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Book Review: 'Joan Mitchell: Lady Painter' by Patricia Albers

The artist was cantankerous, angry and talented, as a new biography shows.

June 12, 2011|By Suzanne Muchnic, Special to the Los Angeles Times
  • Author Patricia Albers.
Author Patricia Albers. (Michael Lionstar, Knopf )

Joan Mitchell

Lady Painter

Patricia Albers

Alfred A. Knopf: 517 pp., $40

Joan Mitchell didn't suffer fools. The famously cantankerous artist didn't suffer many friends either. If biographer Patricia Albers sizes up her subject accurately, Mitchell's scattershot rage was fallout from a nearly lifelong battle to prove herself to a father "who never let her forget that he needed a son, not a daughter" and to an art world that had little respect for women's work.

Mitchell retaliated by calling herself a "lady painter" while emulating the worst behavior of her male colleagues. Her ultimate weapon, though, was a body of work that could not be ignored. Although relegated to the "second generation" of Abstract Expressionists — and resentful of the label — she is remembered for building upon the breakthroughs of her elders, most notably Willem de Kooning, in enormously energetic paintings inspired by landscape and memory.

No complete account of Mitchell's life could be pleasant. Albers, whose writings include a biography of photographer Tina Modotti, doesn't flinch. Her thoroughly researched book details Mitchell's alcoholism, depression, sexual exploits, foul-mouthed arguments, violent outbursts and general rudeness. Angry artists aren't exactly rare, but Mitchell is surely in the hall of champions. She picked fights with nearly everyone.

And yet, this is a compelling story about a deeply conflicted artist who forged meaningful if fitful relationships and found great joy in painting. Albers tends to gush when describing Mitchell's art, but she conveys the intensity of the creative process as well as the essential look and feel of the paintings.

In a passage about "luscious chromatic canvases" that exemplify "the artist's all-consuming lover's quarrel with oils," the author writes, "Paint meets canvas in every conceivable manner: slathered, swiped, dry-brushed, splattered, dribbled, wiped with rags into filminess, smeared with fingers, slapped from a brush, smashed from the tube, affixed with a wad of gum — a glorious visual glossolalia."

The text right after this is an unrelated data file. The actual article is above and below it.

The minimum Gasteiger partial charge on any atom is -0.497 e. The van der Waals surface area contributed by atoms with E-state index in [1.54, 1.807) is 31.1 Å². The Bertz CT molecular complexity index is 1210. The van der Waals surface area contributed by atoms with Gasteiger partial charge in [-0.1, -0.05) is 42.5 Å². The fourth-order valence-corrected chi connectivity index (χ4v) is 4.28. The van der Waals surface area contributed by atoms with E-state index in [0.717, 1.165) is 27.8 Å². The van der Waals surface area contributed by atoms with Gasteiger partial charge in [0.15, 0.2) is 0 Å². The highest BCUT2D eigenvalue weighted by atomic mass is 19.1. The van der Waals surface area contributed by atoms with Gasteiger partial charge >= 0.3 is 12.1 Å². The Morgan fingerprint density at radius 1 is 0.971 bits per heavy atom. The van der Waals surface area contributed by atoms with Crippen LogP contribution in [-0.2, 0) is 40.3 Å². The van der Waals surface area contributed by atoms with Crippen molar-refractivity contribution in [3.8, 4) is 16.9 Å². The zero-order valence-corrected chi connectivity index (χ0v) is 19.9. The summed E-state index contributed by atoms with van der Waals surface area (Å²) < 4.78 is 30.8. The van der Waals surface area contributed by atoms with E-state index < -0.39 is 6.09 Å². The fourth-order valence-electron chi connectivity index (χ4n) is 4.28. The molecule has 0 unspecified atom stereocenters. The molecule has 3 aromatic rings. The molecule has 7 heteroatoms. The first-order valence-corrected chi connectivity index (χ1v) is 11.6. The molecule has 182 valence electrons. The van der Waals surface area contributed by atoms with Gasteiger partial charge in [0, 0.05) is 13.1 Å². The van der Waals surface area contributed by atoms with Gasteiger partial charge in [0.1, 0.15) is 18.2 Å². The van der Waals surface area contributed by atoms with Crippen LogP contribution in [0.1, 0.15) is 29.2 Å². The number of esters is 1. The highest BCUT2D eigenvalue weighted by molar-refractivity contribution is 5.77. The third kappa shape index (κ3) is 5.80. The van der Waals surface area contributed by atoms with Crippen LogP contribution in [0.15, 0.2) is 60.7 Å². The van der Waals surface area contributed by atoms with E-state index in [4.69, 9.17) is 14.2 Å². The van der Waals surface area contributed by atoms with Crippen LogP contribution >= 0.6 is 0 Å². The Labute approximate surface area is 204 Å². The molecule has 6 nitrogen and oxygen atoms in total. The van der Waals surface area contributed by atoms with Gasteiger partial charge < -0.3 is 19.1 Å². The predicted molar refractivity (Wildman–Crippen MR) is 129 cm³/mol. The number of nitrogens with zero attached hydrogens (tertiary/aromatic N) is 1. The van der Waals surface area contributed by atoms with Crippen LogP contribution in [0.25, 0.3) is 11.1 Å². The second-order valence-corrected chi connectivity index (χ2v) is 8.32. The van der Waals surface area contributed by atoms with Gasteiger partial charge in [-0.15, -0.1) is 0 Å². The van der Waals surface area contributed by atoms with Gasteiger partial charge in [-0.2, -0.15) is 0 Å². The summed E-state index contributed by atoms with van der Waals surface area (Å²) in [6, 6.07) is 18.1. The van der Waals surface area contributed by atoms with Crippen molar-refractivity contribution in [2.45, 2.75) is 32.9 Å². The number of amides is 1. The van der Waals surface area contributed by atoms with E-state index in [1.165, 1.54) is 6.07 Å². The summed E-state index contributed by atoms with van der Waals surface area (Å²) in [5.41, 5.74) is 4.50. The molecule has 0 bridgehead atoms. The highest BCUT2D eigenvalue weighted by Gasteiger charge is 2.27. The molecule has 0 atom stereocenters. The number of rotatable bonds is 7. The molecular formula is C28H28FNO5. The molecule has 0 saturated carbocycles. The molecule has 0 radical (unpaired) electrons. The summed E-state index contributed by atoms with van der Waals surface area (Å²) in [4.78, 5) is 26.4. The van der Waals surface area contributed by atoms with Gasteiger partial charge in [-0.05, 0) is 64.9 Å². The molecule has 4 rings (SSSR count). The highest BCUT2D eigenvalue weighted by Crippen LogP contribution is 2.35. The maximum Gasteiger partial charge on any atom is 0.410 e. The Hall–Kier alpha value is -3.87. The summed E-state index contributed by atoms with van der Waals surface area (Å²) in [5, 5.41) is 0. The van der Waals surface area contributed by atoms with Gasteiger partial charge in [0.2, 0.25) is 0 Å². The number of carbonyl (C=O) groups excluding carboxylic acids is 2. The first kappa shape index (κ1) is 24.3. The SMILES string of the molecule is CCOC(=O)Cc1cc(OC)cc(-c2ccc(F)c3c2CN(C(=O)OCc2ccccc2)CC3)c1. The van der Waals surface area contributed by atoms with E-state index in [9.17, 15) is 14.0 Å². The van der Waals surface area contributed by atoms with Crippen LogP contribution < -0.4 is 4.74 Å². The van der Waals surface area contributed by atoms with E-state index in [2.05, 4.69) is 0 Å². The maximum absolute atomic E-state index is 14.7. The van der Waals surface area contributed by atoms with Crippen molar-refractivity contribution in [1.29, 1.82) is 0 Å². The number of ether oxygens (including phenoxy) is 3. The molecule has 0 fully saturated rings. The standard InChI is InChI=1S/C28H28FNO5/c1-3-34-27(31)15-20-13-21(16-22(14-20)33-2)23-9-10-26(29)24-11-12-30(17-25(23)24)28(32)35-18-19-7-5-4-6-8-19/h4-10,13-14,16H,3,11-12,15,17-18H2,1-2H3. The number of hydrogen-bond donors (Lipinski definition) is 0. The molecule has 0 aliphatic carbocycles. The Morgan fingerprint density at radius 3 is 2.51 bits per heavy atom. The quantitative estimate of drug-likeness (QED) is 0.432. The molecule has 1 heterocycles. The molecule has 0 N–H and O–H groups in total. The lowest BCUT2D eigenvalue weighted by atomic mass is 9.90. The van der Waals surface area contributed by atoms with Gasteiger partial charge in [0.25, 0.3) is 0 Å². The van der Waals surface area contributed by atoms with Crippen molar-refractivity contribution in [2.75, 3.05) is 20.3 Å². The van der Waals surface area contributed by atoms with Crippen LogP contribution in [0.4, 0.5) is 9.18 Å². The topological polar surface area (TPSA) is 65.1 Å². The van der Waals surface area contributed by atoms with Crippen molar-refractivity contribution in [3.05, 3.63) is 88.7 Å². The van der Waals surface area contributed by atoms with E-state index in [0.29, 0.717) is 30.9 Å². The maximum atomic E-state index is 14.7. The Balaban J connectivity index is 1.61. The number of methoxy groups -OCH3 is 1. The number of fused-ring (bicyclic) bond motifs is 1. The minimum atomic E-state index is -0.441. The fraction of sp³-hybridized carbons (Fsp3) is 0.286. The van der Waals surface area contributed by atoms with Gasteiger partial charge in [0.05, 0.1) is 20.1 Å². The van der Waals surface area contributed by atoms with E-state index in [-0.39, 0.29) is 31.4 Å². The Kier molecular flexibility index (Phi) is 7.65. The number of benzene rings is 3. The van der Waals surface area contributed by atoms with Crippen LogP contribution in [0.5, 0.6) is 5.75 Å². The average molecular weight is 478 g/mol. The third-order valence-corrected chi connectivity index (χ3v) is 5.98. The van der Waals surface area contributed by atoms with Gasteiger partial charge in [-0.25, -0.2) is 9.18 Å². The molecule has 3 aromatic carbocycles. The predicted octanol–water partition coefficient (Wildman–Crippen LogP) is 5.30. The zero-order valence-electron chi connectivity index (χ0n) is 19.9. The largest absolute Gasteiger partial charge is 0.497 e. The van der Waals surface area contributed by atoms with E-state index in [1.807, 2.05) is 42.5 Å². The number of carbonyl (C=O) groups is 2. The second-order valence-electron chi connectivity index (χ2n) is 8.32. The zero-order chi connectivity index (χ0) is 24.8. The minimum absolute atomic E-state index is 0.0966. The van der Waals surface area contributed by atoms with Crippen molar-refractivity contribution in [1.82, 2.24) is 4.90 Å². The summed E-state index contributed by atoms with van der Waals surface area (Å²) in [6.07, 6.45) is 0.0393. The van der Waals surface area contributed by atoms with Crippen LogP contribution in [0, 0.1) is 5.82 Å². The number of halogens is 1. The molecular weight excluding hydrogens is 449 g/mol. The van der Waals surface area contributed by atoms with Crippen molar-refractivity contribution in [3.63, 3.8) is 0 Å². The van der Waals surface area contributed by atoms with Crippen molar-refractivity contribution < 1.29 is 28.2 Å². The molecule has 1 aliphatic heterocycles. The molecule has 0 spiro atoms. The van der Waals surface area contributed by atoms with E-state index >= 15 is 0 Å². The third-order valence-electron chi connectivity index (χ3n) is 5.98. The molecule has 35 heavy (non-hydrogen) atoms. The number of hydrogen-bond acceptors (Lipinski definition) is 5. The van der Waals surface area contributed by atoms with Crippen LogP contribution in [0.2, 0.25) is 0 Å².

This is the work of dermatologist James Herbert Mitchell's and poet Marion Strobel Mitchell's second daughter, born in Chicago in 1925. A bright child, Joan is said to have had a near-photographic visual memory and a propensity for associating letters of the alphabet, musical sounds and mental states with colors. She also had all the privileges family money could buy — and the burden of paternal surveillance.

"Jimmie" couldn't turn Joan into a boy, but he took grudging pride in her academic achievements and athletic prowess. An award-winning figure skater, she hung up her ice skates at 17 after already deciding to be an artist. Pressed by her father to choose a career path at age 12, she considered poetry and painting, settling on the latter.

Mitchell got her formal education at the Francis Parker School, Smith College and the School of the Art Institute of Chicago. Trips to Mexico and Paris broadened her horizons and a brief marriage to future Grove Press publisher Barney Rosset offered stability. But soon after their wedding, in 1949, the couple settled in New York, where Mitchell discovered the Abstract Expressionists and launched a long, turbulent affair with painter Michael Goldberg. At one of many low points, Goldberg forged a check on Rosset's bank account and landed in jail. Rosset didn't press charges, but he was granted a divorce in 1952 on grounds of desertion.

By then, Mitchell had established herself as a progressive young abstract painter, often lumped with Grace Hartigan, Elaine de Kooning, Helen Frankenthaler and other women fighting for a place in a macho art scene. By 1955, Mitchell's work had gained critical attention at leading New York galleries and she had met French Canadian artist Jean-Paul Riopelle, with whom she would have an explosive, 24-year liaison.

Riopelle was even less inclined to be faithful than Mitchell, but she moved to France to be with him. In 1967, Mitchell inherited enough money to purchase a 2-acre estate in Vétheuil, near Paris. She lived there until her death, of lung cancer, in 1992.

Mitchell's position in art history has been compromised by time and place. She was born too late to be a major Abstract Expressionist and she spent much of her life outside New York. But she hasn't been forgotten.

"Joan Mitchell/The Last Decade," an exhibition of 13 paintings, appeared last year at Gagosian Gallery in Beverly Hills. In a Times review, critic David Pagel described the work as "a last-ditch effort to grab art by the horns and to hang on for the wild ride, wherever it might take you." Seven paintings made in Mitchell's final two years, he wrote, "are among the most efficiently beautiful abstractions out there. Stripped-bare and boiled-down, they make every mark matter. The amount of empty white space increases, as does the sense of unselfconscious immediacy and nearly desperate urgency."

A former Times staff writer, Muchnic is the author of "Odd Man In: Norton Simon and the Pursuit of Culture."

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